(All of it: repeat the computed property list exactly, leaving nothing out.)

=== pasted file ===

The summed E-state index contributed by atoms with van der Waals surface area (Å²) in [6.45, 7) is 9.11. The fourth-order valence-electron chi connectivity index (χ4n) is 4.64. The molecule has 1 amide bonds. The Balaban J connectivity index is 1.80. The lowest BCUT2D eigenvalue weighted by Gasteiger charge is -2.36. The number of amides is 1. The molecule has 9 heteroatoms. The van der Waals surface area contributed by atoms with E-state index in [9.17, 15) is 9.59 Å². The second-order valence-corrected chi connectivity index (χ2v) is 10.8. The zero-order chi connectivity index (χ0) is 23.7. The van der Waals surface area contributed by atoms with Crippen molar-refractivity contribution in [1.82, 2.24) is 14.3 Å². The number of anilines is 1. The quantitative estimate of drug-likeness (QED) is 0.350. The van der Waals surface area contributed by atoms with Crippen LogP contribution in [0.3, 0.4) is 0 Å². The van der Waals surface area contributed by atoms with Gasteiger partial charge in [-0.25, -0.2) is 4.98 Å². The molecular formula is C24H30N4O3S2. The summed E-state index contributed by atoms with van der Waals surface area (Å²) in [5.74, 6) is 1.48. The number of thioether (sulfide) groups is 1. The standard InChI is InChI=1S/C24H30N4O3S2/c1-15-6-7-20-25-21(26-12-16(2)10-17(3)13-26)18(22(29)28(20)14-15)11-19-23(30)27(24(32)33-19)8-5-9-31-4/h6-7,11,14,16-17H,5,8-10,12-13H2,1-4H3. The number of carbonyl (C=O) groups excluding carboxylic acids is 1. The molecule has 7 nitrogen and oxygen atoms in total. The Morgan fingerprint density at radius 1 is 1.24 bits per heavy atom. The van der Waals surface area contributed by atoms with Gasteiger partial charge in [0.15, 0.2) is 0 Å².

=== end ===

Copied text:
The summed E-state index contributed by atoms with van der Waals surface area (Å²) in [6.45, 7) is 9.11. The fourth-order valence-electron chi connectivity index (χ4n) is 4.64. The molecule has 1 amide bonds. The Balaban J connectivity index is 1.80. The lowest BCUT2D eigenvalue weighted by Gasteiger charge is -2.36. The number of amides is 1. The molecule has 9 heteroatoms. The van der Waals surface area contributed by atoms with E-state index in [9.17, 15) is 9.59 Å². The second-order valence-corrected chi connectivity index (χ2v) is 10.8. The zero-order chi connectivity index (χ0) is 23.7. The van der Waals surface area contributed by atoms with Crippen molar-refractivity contribution in [1.82, 2.24) is 14.3 Å². The number of anilines is 1. The quantitative estimate of drug-likeness (QED) is 0.350. The van der Waals surface area contributed by atoms with Crippen LogP contribution in [0.3, 0.4) is 0 Å². The van der Waals surface area contributed by atoms with Gasteiger partial charge in [-0.25, -0.2) is 4.98 Å². The molecular formula is C24H30N4O3S2. The summed E-state index contributed by atoms with van der Waals surface area (Å²) in [5.74, 6) is 1.48. The number of thioether (sulfide) groups is 1. The standard InChI is InChI=1S/C24H30N4O3S2/c1-15-6-7-20-25-21(26-12-16(2)10-17(3)13-26)18(22(29)28(20)14-15)11-19-23(30)27(24(32)33-19)8-5-9-31-4/h6-7,11,14,16-17H,5,8-10,12-13H2,1-4H3. The number of carbonyl (C=O) groups excluding carboxylic acids is 1. The molecule has 7 nitrogen and oxygen atoms in total. The Morgan fingerprint density at radius 1 is 1.24 bits per heavy atom. The van der Waals surface area contributed by atoms with Gasteiger partial charge in [0.15, 0.2) is 0 Å².